Alex: I've always thought the quit cuts/dialog quips made things move along faster. The sound was muddled because my usual sound guy wasn't there for proper mic placement. I take full responsibility.

Lorinda: The pestering detective was a real gift wrapped package. My original lead had to bow out because of a death in the family one day before the shoot. My second choice could not participate because of a death in the family (started to get paranoid here) and so my third choice was more of a conscripting. I bonked him over the head with a club and when he regained consciousness the next day on my movie set, and the bewilderment wore off, he was ready to act. I am so grateful to Monte Ralls for stepping up to the plate. He surprised us all with a real natural talent and comic timing. You will see him again. As far as the muddled dialog, it went like this:

COP: Didja have to unload the whole clip?
CLERK: I would have unloaded TWO clips if I had them!
COP: Isn't that a bit excessive?
CLERK: Oh no! His friend poop pants and run out store!

As far as the laughs, well, it's just my job, ma'am. Glad you laughed.

Robert: I've discovered that using clean, wholesome colloquialisms is far funnier than gratuitous cursing. Especially involving cops who have a reputation for having potty mouths. I'm the worst. Yes, the light was unbalanced but we were pressed for time. NO excuses. If I had been in a better mindset I would have come up with a workaround. NO room for a tripod. I HATED holding that camera. The uni was Ken Phelps who, quite frankly, saved the production. The guy who was supposed to be the cop had an accident on his way over. If Phelpsy didn't show, we were screwed. There would have been no movie. That is how tight things were. I ran into him earlier at a pizzeria and told him to show up "if he wanted to just hang around." Boy, did we ever need him.

Jesse: I will never use a location open for business ever again. It was a rush job. Not fair to my actors or to my viewers.
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Old March 12th, 2008, 12:26 AM   #8
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Hey Hugh,

definitely a lot of chuckles from me. I liked the lack of gratuitous foul language from the cops, it made it a more compelling to watch for me. given the circumstandce, my only critisim would have been to get a establishing shot of the store and a wider shot from inside, and have your two leads play off each other a little more.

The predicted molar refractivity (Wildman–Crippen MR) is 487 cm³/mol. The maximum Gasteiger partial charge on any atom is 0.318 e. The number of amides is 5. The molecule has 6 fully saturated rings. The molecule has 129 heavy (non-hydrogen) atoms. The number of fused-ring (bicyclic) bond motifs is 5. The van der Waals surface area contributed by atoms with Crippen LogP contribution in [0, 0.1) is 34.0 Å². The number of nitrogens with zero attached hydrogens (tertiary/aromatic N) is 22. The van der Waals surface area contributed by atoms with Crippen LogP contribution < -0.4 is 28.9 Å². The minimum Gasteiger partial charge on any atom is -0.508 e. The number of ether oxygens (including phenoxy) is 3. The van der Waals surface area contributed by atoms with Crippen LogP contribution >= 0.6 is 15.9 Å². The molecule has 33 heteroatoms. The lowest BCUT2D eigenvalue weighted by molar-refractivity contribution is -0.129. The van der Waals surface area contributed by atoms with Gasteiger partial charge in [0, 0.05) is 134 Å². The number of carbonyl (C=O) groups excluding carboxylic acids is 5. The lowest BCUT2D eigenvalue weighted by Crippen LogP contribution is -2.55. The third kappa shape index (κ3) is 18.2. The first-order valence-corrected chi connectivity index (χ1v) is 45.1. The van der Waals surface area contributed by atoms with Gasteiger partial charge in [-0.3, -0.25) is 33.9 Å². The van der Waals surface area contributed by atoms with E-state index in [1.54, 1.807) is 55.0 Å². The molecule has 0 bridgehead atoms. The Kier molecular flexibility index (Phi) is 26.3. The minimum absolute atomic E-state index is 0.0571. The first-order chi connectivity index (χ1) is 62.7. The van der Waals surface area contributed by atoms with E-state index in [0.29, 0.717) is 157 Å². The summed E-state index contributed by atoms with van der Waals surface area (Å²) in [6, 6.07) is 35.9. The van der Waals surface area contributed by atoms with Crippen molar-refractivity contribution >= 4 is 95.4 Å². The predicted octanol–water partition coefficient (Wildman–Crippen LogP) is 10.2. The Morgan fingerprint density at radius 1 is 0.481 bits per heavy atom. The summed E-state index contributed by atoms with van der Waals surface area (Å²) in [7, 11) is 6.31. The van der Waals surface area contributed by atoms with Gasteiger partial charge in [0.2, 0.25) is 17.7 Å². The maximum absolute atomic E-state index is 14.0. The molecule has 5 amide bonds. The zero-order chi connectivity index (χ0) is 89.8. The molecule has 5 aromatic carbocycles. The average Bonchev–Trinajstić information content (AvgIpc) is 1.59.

much props for procuring a police car and a store, thats a feat within itself. and for shooting in/outside Cleveland. I spend some time in Elyria as a kid.

- Jay
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Old March 12th, 2008, 10:57 AM   #9
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I'll second the notion that foul language can be gratuitous. I thought your gag with "Criminy sakes" was much more effective than an expletive would have been. For me personally, that just made it more enjoyable to watch. I have a little girl and our computer is also our entertainment center, so profanity is a "no no" for me. I don't want to get on a high horse and preach to everyone, but I think most of the time profanity can be written around rather than through. Anyway, thanks for keeping it light and funny!
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Old March 12th, 2008, 06:53 PM   #10
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Thanks, Jay and Alex!

Jay and Alex, I promise to always make good, wholesome, cussless entertainment for the whole family. Just think how much larger our audience base could be by including the youngsters!
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Last edited by Hugh DiMauro; March 12th, 2008 at 10:21 PM.
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Old March 13th, 2008, 06:03 AM   #11
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This was a funny skit. I really loved the pestering detective and especially the store clerk. The "was it really necessary" line was great to. I always enjoy seeing how, on a small project like this, so many people can get involved and really contribute to the production. It is a real credit to you to being able to pull them together. I almost always cheat, I just enlist my family !
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Old March 13th, 2008, 04:09 PM   #12
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But Bruce, these guys ARE my family!
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Old March 16th, 2008, 12:10 PM   #13
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Everyone else has said what I wanted to say. Great production value with this film, and the ending really threw me off. The two detectives looking at the camera was a great kicker!

Thanks for the enjoyment, Hugh! I honestly think you sell yourself short as a filmmaker. Stop doing that and go out and make some more!

Cheers.
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Old March 16th, 2008, 09:22 PM   #14
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Joseph, as long as I have fellows like you, I will continue trying to make you laugh. Thank you!
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Old March 17th, 2008, 12:51 AM   #15
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I'll try to comment everyone's work but it's so difficult when they're all so great... *ARG* ;-)

Great story, great acting, great humor, great production, great location... What else can I say? It's extremely difficult to understand that this was put together in only ten days. Great work, Hugh ;-)